Some Questions You May Have Regarding Motorcycle Safety

With summer weather at its peak, it is the perfect time of year for men and women to jump on their motorcycles and ride. But a motorcycle ride, while fun and exhilarating, can be a dangerous endeavor if not approached safely. Whether you’re a beginner or a veteran motorcyclist, it’s never a bad idea to review some of the more useful tips for riding your bike safely. The following is a brief list of important points to bear in mind while preparing to ride your motorcycle this summer. Remember that exercising caution on your motorcycle will help keep the roads safe not just for you but for others as well.

What sort of protection should I wear while riding my motorcycle?

  • A Department of Transportation (DOT) certified full-face helmet is the absolute best idea for every cyclist. It is also important to always keep your helmet fastened while driving. Your helmet should be a good fit for you personally: try out different brands and different sizes until you find one that is both snug enough not to shift and loose enough not to place too much pressure on your ears or forehead.
  • Your eyes can be extremely vulnerable while riding. For this reason, you should have adequate eye protection. Make sure to have a shield on your helmet or a strong set of goggles. A windshield on your bike does not count as sufficient eye protection.
  • As far as jackets and pants go, you cannot go wrong with leather. It is the safest material when sustaining a fall from your bike—safer than denim, nylon and even Kevlar.


What is the safest way to apply the brakes on my motorcycle?

  • It is a general rule of thumb that, when moving at speeds over 20 MPH, you should apply around 75% of your front breaks and about 25% of your rear brakes on dry road. On wet road, the ratio is more like 50%/50%. It is also important to remember that you should apply the brakes as a means to slow down and not to come to a sudden stop. Safely braking on a motorcycle is a careful skill that takes practice to master.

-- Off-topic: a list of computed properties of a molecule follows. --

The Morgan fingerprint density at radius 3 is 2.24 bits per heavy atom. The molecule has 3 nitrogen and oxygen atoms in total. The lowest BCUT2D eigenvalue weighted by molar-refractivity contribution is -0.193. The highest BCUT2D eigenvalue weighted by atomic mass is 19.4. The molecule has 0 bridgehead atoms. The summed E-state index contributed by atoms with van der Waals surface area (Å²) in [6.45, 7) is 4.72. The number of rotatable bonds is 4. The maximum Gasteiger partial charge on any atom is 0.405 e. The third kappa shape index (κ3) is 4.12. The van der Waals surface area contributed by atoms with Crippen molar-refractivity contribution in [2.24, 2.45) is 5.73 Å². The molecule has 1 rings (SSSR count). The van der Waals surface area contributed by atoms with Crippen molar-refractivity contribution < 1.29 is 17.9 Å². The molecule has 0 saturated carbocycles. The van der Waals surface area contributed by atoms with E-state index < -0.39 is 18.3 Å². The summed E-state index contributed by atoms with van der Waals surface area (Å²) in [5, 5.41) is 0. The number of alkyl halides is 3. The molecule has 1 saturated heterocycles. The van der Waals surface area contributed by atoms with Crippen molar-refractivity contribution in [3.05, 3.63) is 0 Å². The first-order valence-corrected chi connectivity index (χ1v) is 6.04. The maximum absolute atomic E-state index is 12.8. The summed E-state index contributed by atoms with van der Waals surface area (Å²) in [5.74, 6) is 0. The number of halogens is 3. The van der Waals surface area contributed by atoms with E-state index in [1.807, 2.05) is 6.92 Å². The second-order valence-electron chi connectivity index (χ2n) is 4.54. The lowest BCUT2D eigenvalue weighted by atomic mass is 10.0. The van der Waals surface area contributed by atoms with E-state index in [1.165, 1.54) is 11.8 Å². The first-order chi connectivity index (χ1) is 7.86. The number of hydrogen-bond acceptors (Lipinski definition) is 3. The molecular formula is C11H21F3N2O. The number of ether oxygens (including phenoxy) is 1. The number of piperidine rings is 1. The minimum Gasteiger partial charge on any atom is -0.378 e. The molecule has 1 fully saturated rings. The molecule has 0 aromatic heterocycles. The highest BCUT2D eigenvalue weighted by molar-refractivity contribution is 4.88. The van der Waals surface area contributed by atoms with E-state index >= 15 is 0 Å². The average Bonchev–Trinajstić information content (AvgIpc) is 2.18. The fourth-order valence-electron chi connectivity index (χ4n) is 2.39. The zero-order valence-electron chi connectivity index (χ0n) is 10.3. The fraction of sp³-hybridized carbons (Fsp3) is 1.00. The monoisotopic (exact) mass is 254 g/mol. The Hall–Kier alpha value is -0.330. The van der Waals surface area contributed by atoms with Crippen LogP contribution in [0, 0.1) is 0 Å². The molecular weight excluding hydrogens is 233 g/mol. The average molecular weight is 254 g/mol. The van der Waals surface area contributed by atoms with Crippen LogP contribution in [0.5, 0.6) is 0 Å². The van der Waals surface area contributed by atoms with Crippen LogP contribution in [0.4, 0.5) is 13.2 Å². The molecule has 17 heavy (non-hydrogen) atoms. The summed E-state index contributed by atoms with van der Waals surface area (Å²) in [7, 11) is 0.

• You should also remember not to apply the brakes on a curve unless it is necessary. Since you are leaning while taking a curve, pressing the brakes can be potentially hazardous. However, if you must do so, press lightly.


What should I know before taking a passenger on my motorcycle?

  • First of all, it is important to remember that, when you take a passenger with you on your bike, you must be prepared for the extra weight. This weight affects the way your bike handles, takes a turn and brakes. Your passenger should have the same protection that you have, and he or she should know the finer points of motorcycle travel (such as to lean with you during a turn).


What is the correct procedure when riding with other motorcyclists (group riding)?

  • When participating in a group ride, you should always try to ride with bikers who possess a skill set similar to your own. If riding with three or more people, you should not ride beside another bike but adopt a staggered formation, with the first bike on the left side of the lane and the second bike on the right side of the lane, and so on.
  • Furthermore, you should remember to always obey the “2-second rule,” which stipulates that you should maintain a 2-second distance from the biker directly ahead of you, and a 1-second distance from the biker on the left or right of you. That way, should anything obstruct the road or cause a disturbance in the ride, you will have time to react accordingly.


Is it safe to ride my motorcycle at night?

  • Riding your motorcycle is certainly less safe at night than it is during the day, but it is often necessary. To help you remain visible in the darkness, you should try and wear bright or reflective clothing. You should also make sure your headlights are working properly and your windshield is clean. Since there is always a higher risk at night of crossing paths with wildlife like deer, it is a good idea to drive slower than you would during the day.


Dutch Godshalk is a freelance writer and senior at Arcadia University. He is also a journalist, a poet and a playwright, currently working for the law firm of Carpey Law, a well known accident attorney in Philadelphia and Plymouth Meeting. Carpey Law focuses their practice on complex civil litigation which includes representing injured individuals in a vast array of personal injury attorney in Philadelphia. This article was written as an attempt to promote safe motorcycle driving habits in the state of Pennsylvania.